The brief was so long with so many things to say: refreshing, modern, young, energising, delicious, bubbly, stylish, I couldn’t get them all in one line. 
    So I thought what if it was one huge long line.
    Then I remembered Tom Wolfe’s book “Candy coloured tangerine flake streamline baby.”
    Then I remembered a DJ on pirate radio who used  to talk about a record as “A real knuckle-cracking thigh-slapping foot-stomping head-shaking toe-tapping rocker”.
    And I jut put the two together, and my boss (John Webster) loved it and made it all happen.

  • Kevin Gordon

    Thank you very much indeed!
    What a wonderful story!THAT’S what advertising’s all about.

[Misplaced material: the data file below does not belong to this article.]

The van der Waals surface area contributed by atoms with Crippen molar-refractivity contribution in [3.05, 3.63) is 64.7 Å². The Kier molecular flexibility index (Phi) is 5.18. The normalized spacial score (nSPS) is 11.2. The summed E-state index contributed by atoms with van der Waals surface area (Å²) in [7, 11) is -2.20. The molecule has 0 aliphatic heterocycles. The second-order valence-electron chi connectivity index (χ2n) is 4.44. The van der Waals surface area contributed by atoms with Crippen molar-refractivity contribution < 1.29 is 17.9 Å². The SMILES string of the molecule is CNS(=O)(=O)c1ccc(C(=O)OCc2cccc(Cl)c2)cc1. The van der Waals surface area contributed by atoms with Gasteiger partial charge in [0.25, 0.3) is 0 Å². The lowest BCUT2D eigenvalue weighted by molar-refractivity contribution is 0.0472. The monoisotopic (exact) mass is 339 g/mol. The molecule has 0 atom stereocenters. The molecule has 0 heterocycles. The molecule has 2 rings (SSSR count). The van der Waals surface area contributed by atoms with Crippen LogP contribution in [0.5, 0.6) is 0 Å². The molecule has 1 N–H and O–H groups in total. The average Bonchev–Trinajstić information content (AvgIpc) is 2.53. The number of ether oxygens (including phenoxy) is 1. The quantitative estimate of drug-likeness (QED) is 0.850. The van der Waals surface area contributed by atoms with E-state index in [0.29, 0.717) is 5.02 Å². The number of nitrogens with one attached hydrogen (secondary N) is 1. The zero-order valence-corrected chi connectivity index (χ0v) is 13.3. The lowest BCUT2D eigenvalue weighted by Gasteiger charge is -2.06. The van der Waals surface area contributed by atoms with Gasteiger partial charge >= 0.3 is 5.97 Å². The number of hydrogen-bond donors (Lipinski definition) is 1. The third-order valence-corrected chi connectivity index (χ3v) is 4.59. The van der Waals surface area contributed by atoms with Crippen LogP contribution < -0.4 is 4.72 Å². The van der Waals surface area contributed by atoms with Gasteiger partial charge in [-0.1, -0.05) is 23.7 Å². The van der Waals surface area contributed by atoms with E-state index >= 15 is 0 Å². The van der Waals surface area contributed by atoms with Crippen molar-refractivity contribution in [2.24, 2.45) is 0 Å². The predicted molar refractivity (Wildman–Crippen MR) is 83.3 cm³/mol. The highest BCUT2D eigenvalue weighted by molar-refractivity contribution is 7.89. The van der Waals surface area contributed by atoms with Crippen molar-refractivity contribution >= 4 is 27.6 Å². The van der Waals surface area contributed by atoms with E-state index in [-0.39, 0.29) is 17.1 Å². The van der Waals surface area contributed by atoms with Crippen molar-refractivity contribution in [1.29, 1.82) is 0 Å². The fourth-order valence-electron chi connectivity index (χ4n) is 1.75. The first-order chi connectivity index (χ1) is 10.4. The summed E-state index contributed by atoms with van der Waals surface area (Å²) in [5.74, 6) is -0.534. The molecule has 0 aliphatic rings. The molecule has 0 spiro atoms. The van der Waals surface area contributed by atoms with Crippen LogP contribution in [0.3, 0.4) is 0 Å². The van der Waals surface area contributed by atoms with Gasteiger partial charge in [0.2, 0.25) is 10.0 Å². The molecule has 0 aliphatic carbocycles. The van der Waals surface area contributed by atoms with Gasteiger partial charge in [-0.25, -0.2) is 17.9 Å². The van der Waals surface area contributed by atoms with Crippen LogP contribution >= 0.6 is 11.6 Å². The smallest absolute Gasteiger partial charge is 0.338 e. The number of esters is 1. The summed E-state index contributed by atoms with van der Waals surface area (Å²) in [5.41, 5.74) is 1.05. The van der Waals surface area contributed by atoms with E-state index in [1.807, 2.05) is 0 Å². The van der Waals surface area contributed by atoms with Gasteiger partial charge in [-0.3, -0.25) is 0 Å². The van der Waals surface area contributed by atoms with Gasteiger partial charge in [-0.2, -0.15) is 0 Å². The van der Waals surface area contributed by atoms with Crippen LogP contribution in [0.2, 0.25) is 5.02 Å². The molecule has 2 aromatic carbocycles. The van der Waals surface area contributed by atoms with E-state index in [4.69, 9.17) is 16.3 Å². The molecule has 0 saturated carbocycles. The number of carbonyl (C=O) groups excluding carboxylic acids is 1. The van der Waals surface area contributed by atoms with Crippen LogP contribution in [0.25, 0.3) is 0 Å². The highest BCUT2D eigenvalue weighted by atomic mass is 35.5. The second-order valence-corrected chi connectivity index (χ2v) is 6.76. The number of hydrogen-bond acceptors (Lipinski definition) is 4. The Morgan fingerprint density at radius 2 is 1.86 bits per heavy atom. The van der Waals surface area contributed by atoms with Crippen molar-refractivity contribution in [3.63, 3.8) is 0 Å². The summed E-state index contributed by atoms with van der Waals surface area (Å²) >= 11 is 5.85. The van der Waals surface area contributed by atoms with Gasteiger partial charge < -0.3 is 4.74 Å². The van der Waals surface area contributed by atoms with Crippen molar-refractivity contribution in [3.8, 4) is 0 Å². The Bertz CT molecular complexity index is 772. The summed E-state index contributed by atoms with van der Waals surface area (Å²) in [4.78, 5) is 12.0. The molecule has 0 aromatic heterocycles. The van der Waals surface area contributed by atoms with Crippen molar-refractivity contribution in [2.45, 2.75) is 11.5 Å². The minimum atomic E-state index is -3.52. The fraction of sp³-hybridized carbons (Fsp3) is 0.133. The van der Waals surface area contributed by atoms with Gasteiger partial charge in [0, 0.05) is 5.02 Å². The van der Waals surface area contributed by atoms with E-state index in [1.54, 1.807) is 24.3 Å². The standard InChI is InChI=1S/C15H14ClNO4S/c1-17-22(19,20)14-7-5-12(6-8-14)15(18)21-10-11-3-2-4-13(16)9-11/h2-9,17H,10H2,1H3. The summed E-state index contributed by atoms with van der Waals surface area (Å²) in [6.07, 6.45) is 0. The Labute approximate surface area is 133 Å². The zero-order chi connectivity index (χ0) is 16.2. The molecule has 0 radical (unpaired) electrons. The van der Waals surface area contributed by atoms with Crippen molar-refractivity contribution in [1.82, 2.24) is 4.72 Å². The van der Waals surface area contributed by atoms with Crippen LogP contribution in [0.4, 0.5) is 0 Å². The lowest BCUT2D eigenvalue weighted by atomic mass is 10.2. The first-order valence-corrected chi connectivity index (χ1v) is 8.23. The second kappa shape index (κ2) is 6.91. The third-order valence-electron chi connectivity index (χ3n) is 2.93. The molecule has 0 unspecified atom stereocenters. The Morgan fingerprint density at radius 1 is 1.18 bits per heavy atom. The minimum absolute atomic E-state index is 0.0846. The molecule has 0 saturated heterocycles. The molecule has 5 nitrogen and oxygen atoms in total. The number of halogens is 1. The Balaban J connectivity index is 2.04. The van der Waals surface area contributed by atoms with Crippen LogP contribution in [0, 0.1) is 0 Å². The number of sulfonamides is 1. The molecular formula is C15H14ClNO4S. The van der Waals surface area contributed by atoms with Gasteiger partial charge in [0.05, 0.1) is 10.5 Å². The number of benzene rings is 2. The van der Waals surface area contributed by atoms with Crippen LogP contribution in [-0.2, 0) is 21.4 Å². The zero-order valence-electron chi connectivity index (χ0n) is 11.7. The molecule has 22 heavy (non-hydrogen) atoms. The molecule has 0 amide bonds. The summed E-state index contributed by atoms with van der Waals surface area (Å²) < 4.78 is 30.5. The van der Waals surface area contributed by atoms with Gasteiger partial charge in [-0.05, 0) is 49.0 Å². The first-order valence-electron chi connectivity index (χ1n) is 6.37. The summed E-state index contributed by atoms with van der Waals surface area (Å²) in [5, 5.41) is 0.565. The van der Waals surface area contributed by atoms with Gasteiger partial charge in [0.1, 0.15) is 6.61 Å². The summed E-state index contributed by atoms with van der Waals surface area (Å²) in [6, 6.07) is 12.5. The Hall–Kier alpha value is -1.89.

And that was your very FIRST ad for BMP!

  • Grilla Login

    Dave – do your shiny shins ever show?

  • Dave Trott

    ‘Shiny shins’ ?

  • Grilla Login

    “Your shiny shins will never show” [guy stomping his foot, trying 2 make his non-slip socks come down] DDB, when BB was still around.

  • Dave Trott

    Impressive Grilla, very well remembered.

  • Grilla Login

    Thanks Dave – I have the memory of an elephant whose name is er… er.

  • Peter Gunn

    Nice one, Dave.

  • Kevin Gordon

    A friend of mine used to say:”I’m having a Senior Moment”.

  • john woods

    Would you ask for the client to stick to saying one thing now and if so would that put paid to ‘lipsmakin…’ before it would have had the chance to live and breathe?

  • Dave Trott

    Of course a client/planner/suit should always reduce the brief to a single, simple thought.
    But they often can’t or won’t do that.
    In which case we have to find a creative way around the problem.

  • odette brightmore

    Don’t forget the annoying but oddly compelling: “Do the shake n vac and put the freshness back!”